Photo: Reuters
Photo: Reuters

Microsoft announces Quantum computing ambitions with Azure Quantum and improved quantum system

  • Quantum computers work on the principles of quantum mechanics and use superposition to perform operations
  • Microsoft has a three pronged goal with Azure Quantum

NEW DELHI : Hot on the heels of Google's claim of quantum supremacy, Microsoft has announced its quantum computing based cloud ecosystem named Azure Quantum for developers and enterprises. The announcement was made by CEO Satya Nadella in at the Microsoft Ignite developer conference in Florida on 4 November.

Quantum computers work on the principles of quantum mechanics and use superposition to perform operations. Unlike modern day computers where a sequence of bits (binary digits used as fundamental unit of computing) exist in a state of either a 0 or 1, Quantum computing uses qubits (quantum version of bits used by quantum computers) which can exist as both 0 and 1 at the same time. This is what allows a quantum computers to carry out calculations beyond the realm of modern day computers. A case in point is Google's quantum machine powered by 54 qubits based Sycamore chip which successfully performed an experimental computation in 200 seconds. Google claims the fastest existing supercomputer would have taken 10,000 years for the same calculation.

Microsoft has a three pronged goal with Azure Quantum. It can be used for learning, developers can write programs with Q# and the QDK and test their codes against simulators and organisations can use them to solve complex business problems using solutions and algorithms running in Azure.

The new platform is also hardware agnostic, which means it can be used with any type of quantum computing hardware. Global conglomerate Honeywell and quantum computing startup IonQ are some of the hardware companies that have partnered with Microsoft to leverage the benefits of Azure Quantum. This will help these companies offer quantum computing as a service running quantum applications on cloud.

To power the Azure Quantum, Microsoft claims to have made some major upgrades to its quantum computing systems under the leadership of David Reilly, scientific director and professor at the University of Sydney. Reilly will publish further details on the subject in coming months.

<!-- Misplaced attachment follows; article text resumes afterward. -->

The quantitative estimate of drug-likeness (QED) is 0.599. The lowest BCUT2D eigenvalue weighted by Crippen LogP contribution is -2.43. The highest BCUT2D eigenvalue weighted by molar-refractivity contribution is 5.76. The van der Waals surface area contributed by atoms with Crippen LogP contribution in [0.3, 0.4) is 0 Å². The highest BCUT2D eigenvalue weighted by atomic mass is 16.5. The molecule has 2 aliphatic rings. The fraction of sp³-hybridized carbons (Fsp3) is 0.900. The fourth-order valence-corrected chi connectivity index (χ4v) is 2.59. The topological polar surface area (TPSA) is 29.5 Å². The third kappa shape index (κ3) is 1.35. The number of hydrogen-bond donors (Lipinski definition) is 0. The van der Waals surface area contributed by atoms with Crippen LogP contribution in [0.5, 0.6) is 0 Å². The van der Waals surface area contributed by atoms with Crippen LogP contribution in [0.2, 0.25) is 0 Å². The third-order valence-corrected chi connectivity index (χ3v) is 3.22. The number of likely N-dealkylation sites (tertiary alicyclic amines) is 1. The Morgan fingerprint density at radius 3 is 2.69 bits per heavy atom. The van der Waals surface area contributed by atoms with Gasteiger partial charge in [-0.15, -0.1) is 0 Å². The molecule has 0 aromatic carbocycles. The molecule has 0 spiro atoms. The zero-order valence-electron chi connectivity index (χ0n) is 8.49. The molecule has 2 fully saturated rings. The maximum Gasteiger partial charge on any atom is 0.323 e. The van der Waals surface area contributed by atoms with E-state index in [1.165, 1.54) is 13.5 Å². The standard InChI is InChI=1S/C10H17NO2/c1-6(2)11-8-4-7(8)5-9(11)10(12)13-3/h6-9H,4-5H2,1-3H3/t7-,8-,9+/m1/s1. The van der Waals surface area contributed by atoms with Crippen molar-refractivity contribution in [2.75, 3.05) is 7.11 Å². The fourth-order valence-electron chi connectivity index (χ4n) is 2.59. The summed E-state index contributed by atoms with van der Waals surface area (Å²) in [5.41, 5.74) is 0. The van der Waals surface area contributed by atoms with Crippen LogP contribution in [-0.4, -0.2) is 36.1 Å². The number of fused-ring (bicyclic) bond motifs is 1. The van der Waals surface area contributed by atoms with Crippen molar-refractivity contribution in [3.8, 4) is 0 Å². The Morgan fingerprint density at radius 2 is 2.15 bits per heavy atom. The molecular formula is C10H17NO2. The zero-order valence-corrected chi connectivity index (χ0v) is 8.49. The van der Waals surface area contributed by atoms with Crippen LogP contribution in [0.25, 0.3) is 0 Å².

Microsoft calls these upgrades a breakthrough in quantum engineering and believe they will open up possibilities of scaling beyond the physical limitations of current quantum systems. For instance, the new system now allows users to control up to 50,000 qubits using three wires. Microsoft has also developed a new cryogenic CMOS design and a 1- cm2 chip for computing at near absolute zero temperatures.

“It’s fair to say the chip we have developed is one of the most sophisticated micro-devices ever made. It has miniaturised the complex support networks that are making early-stage quantum computers possible. This means the next step, which is to scale-up to devices that actually solve real-world problems, enters the realm of possibility," David Reilly said in a press statement.

A quantum computer operates at deep cryogenic temperatures (above 100mK) and requires thousands of qubits to run quantum algorithms. Application of CMOS radio-frequency integrated circuits can bring down cryogenic temperatures down to 4K, leading to higher level of system integration and scalability for quantum computers.

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